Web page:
George Worthy
George Worthy

This morning when I woke up I was feeling pretty good, all things being equal. For some reason as I lay there I kept remembering Lorraine’s father coming by my apartment and picking me up so I could help him clean a couple of  houses. Eric was a pretty cool guy.

One of the things I remember about him was when he greeted me he always said, “Another day in Paradise.” As I sat down surrounded by cleaning equipment, all I wanted was a cup of coffee, but I wouldn’t ask because Eric was a hardworking guy, he didn’t have time to sit around drinking a cup of coffee.

Eric had migrated to the Salinas Valley from the Cantone Ticino area in Switzerland because his wife’s family moved to America and she missed them. So he gave up a great paying job and everything he knew to come to the USA.

I was helping him this morning because I needed two things. One was I needed some money, which would be forthcoming once the duties of the day were completed, and I also wanted to show him that I was a hard worker. I had returned from Alaska, where I went to hide for a while and get my head on straight.

Bad things happen to bad people, but in my case it was bad things were happening to good people. I had run away from all responsibility and moved in with my brother, who had a truck rental company. He lived in a very small town called Dillingham and kept rental pickups running for the folks that flew up to Alaska to fish. 

I would like to tell you that he was the king of rental trucks, but that wouldn’t be true. What my brother did was buy any pickup that had been left by the side of the road because there were no auto repair shops in Dillingham.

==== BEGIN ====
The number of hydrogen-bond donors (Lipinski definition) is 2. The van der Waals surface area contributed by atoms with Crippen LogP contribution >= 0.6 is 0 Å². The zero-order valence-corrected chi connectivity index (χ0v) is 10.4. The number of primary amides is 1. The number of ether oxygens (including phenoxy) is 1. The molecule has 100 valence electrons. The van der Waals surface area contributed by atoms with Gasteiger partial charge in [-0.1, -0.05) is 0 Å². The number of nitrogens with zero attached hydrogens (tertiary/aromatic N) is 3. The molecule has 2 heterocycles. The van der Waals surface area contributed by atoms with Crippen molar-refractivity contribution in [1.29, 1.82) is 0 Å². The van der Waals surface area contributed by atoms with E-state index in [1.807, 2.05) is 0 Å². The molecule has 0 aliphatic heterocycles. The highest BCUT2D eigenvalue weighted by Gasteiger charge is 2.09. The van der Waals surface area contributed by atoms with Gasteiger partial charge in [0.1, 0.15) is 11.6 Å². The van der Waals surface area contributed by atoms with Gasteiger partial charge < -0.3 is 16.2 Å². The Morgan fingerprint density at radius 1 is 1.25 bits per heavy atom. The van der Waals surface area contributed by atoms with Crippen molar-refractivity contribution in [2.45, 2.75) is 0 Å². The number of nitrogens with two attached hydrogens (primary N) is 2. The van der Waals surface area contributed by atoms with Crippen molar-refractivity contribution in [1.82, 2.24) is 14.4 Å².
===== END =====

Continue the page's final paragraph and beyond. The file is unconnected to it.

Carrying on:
Roger, my brother, was the owner of three or four repair shops over in the San Joaquin Valley. He knew how to make even the most beat-up pickup run as if it were new. Many times folks would move to Alaska and buy any old pickup they could find. Then, they would take it to Roger to fix so they were road worthy and he would be given title when the original owner came back down to the lower 48. I have to tell you that if you haven’t been to our 50th state, you have missed some of the most beautiful country there is.

I had flown Lorraine up to Dillingham because I missed her and I wanted her to see what it was like up there because I was contemplating moving in with my brother and staying. It may be the most beautiful state, but it is also a pretty tough place to live.

I had rented a plane from the local taxi company, yes it was a taxi company, but they had no cars. If you wanted to go somewhere, you had to fly to go there, so there were always three or four planes ready to fly. 

I thought it would be cool to show her the beauty of the state. That was my first mistake. She was not used to flying where they have thermals that throw you around inside the plane, and I wanted to show her the beautiful lakes that are prevalent in the area. When she started getting a little green from looking out the window, we decided that she had seen all we needed to convince her to move up there with me. She was really great about it, but I could see she wanted some Mother Earth under her feet.